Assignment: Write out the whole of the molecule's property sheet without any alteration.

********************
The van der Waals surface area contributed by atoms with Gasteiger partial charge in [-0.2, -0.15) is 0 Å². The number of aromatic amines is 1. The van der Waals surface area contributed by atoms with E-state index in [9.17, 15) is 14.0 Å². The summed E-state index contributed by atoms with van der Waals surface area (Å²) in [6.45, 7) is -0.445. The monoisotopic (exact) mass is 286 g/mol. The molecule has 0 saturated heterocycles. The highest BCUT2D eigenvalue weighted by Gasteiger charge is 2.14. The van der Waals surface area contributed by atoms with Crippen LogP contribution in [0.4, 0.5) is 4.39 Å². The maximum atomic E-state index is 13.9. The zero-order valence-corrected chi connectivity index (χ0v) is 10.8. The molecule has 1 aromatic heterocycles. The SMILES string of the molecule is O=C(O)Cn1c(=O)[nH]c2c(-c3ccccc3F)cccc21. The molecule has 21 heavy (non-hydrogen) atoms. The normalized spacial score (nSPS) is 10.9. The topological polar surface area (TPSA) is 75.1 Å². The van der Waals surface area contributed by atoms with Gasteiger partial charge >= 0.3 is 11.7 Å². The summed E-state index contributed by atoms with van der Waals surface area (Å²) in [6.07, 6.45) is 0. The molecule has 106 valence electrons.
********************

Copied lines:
The van der Waals surface area contributed by atoms with Gasteiger partial charge in [-0.2, -0.15) is 0 Å². The number of aromatic amines is 1. The van der Waals surface area contributed by atoms with E-state index in [9.17, 15) is 14.0 Å². The summed E-state index contributed by atoms with van der Waals surface area (Å²) in [6.45, 7) is -0.445. The monoisotopic (exact) mass is 286 g/mol. The molecule has 0 saturated heterocycles. The highest BCUT2D eigenvalue weighted by Gasteiger charge is 2.14. The van der Waals surface area contributed by atoms with Crippen LogP contribution in [0.4, 0.5) is 4.39 Å². The maximum atomic E-state index is 13.9. The zero-order valence-corrected chi connectivity index (χ0v) is 10.8. The molecule has 1 aromatic heterocycles. The SMILES string of the molecule is O=C(O)Cn1c(=O)[nH]c2c(-c3ccccc3F)cccc21. The molecule has 21 heavy (non-hydrogen) atoms. The normalized spacial score (nSPS) is 10.9. The topological polar surface area (TPSA) is 75.1 Å². The van der Waals surface area contributed by atoms with Gasteiger partial charge >= 0.3 is 11.7 Å². The summed E-state index contributed by atoms with van der Waals surface area (Å²) in [6.07, 6.45) is 0. The molecule has 106 valence electrons.